Given the desert rainfall, this inspection could wait until you feel the attic has had enough air changed out to remove the odors. In my house, I would figure out how to provide a fresh air in to the attic space and a stale air out to speed this process. I would probably use an exhaust fan approach.

Comment by Judy Rachel on September 15, 2016 at 9:26pm

What does the smell, smell like?  Dead animal?  Rotten eggs?  Fishy?  . . .  When the A part & B part of Icynene are not mixed in the correct proportions the Icynene can smell bad pretty much forever after installation. 

Comment by William Collins on September 15, 2016 at 9:27am

Check the Energy Vanguard Blog as I believe that Allison Bailes just posted something about a month ago about advising that the existing cellulose should be taken out if you spray foam the roof deck.  

Comment by Jan Green on September 12, 2016 at 6:13pm

The smell was there event after cleaning ducts, so it is not in the ducts and appears to be the old cellulose.  I had an air test as I thought I might have mold, had it in a laundry room wall but General Contractor supposedly fixed so I was worried.  Clear air test.  

Thank you for your comments Eric.  It's been great even having someone to chat about it!  A meeting of the minds....

Comment by Jan Green on September 12, 2016 at 4:19pm

Thank you Eric.  I had the ducts cleaned, then sealed, AFTER icynene and new AC installed.  Thought I had this figured out.  I would crawl this attic myself, but had back surgery and can't do that physically just yet, so may have a handyman crawl the attic space to look for anything that might possibly be smelling up the attic, YUK!   The roof is realtively new (2010) so it might have had a previous leak but you'd think that would be aired out by now. Did above work in 2015 prior to moving in.  Have had the return popped up and can't figure it out.  Very frustrating after doing all of the above. 

Comment by Eric Kjelshus on September 12, 2016 at 4:03pm

If I was there 1st) is to test air CO VOC dust temp RH.  2)nd Then look for dead things  mice rats birds bugs  may have vack the duct and suck out some of inside duct sealant.   3) smell is a hard one some times to find. A teck of mine found a dead rat  in a new house and did not sell till the smell was gone.  that was in return - Pop the end cap off and smell both supply and return.    This is hard one.   4) water leaks just a very fine mist will stink up an attic cellulose   5) roof leak that drips on attic cellulose will stink up the place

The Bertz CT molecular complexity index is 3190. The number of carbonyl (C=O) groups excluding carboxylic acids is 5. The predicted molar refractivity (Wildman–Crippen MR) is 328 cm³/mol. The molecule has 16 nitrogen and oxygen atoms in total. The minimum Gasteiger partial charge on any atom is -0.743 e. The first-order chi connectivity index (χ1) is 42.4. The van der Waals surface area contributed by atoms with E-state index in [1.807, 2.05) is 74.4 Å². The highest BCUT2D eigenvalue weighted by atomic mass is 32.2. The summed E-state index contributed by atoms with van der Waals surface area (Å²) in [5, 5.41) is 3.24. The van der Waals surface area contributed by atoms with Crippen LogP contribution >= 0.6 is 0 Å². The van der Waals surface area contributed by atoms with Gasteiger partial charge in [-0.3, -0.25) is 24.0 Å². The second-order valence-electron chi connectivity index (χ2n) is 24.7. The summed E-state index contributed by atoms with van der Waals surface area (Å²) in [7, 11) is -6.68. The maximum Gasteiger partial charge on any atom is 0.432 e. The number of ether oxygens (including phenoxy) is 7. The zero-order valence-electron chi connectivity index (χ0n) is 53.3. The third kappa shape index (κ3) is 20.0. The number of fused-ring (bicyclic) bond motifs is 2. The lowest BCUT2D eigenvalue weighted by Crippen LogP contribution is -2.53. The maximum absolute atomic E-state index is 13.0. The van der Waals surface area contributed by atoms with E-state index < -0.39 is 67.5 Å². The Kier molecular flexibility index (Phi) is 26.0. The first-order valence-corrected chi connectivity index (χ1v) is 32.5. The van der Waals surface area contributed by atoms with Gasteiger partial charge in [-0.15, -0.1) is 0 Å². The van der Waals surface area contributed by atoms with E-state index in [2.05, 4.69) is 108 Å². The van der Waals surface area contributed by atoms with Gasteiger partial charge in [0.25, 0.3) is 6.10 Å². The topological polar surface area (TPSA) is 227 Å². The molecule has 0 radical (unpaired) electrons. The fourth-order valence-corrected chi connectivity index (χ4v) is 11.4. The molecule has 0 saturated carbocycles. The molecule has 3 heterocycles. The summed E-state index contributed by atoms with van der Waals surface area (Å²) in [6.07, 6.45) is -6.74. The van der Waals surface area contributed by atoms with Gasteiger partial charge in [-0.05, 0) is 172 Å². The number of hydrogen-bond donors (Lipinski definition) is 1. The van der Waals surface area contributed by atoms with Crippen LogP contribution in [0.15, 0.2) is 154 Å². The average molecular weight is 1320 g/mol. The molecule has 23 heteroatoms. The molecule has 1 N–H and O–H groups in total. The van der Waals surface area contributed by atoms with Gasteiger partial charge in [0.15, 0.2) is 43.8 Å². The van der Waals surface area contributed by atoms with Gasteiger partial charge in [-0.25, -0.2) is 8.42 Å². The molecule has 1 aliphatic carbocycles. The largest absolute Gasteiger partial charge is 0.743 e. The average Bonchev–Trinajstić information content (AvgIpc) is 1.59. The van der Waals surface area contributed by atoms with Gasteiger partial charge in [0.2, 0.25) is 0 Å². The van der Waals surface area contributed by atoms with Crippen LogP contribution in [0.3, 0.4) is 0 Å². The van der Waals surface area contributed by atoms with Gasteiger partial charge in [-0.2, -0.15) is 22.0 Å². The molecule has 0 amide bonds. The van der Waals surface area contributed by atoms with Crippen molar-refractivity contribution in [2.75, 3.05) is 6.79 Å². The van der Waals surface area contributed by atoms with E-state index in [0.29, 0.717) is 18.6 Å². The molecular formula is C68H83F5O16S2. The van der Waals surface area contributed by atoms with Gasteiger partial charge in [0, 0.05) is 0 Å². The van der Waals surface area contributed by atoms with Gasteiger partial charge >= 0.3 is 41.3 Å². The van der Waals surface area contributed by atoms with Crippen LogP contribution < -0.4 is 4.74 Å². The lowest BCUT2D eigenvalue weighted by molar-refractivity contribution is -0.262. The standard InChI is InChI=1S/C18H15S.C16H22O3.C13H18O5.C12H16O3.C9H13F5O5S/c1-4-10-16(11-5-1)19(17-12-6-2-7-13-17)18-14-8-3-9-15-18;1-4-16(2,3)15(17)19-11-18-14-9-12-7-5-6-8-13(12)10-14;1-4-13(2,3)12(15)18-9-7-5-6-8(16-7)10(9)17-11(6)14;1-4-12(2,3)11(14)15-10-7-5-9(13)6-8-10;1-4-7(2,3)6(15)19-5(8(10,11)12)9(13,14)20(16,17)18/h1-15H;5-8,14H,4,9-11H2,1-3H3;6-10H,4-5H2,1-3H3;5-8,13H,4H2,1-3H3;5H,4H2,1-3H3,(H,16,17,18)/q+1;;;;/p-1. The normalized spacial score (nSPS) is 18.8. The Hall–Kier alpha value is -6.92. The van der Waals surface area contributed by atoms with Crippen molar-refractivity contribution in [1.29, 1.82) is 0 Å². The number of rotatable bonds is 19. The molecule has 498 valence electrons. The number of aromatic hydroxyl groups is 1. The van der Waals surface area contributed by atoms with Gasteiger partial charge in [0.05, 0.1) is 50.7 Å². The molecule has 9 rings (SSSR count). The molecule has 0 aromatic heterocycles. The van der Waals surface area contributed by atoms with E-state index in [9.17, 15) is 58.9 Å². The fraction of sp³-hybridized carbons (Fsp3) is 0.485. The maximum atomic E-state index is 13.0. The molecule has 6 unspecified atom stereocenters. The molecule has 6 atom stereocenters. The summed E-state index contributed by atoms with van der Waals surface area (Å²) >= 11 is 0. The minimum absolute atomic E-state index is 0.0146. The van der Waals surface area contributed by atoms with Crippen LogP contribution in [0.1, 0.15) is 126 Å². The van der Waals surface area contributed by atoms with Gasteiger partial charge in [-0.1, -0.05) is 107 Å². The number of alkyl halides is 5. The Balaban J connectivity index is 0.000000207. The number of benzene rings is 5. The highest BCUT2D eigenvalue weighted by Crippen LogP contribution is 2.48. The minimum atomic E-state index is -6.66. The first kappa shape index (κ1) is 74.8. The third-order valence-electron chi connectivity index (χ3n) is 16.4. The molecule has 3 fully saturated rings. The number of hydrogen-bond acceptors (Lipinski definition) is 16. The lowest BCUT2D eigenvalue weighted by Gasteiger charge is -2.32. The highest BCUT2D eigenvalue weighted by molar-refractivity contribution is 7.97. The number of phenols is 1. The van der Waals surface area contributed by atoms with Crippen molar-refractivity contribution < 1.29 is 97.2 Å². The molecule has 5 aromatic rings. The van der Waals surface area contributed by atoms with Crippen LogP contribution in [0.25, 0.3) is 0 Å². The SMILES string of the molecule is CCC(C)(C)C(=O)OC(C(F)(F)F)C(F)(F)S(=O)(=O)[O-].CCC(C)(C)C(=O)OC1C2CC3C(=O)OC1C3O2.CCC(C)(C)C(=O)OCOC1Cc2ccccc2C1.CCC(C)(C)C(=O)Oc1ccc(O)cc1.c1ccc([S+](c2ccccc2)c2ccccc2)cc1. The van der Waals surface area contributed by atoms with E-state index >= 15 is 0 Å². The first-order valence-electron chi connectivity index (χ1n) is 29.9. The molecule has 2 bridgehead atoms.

Comment by Jan Green on September 12, 2016 at 3:14pm

I'm not concerned about the insulation as much as I am the smell coming from my attic. I've already ran the insulation by the verifier in Tucson, so I'm fine with what I have installed.   If you read my post my concern is the smell. 

" The energy auditing company advised I could either remove the cellulose or aeroseal the ducts.  I chose the latter solution but now wish I had removed the cellulose as the odor still exists, although much milder in nature.  

Explaining this to a friend, he advised that if I remove the cellulose won't I be acting counter-productively in allowing the heat to enter the house?  My thought is that I sealed the ducts and don't have that much heat gain in my attic. "

I've already turned my attic into conditioned space, but I want to get rid of the smell coming from my attic.  The attic access is in my master closet, so I can smell it there the strongest, not good.   My question is if I remove the cellulose, what will that do the ventilation into my house?  I've heard that that actually helps the spray foam insulation breathe and react better.   

Comment by Bud Poll on September 12, 2016 at 1:28pm

In terms of traditional r-value Icynene is rated at r-4 per inch for open cell and r-4.9 per inch for closed cell, per their web page.

I checked InSEALator's web page and did not find a reference to r-value per inch for Icynene, but I did see some of the typical arguments for why spray foam performs better by air sealing as well as insulating.  Unfortunately, I'm not sure what your installer is referencing to say you are at r-50 or whether that will meet your requirements.  Perhaps others will comment to help with this determination. 

Not trying to throw a wrench into your project, but better to clarify now than later.


Comment by Jan Green on September 12, 2016 at 11:49am

No, as I said it's at least 4" thick and the installer, InSEALators, verified it's R50.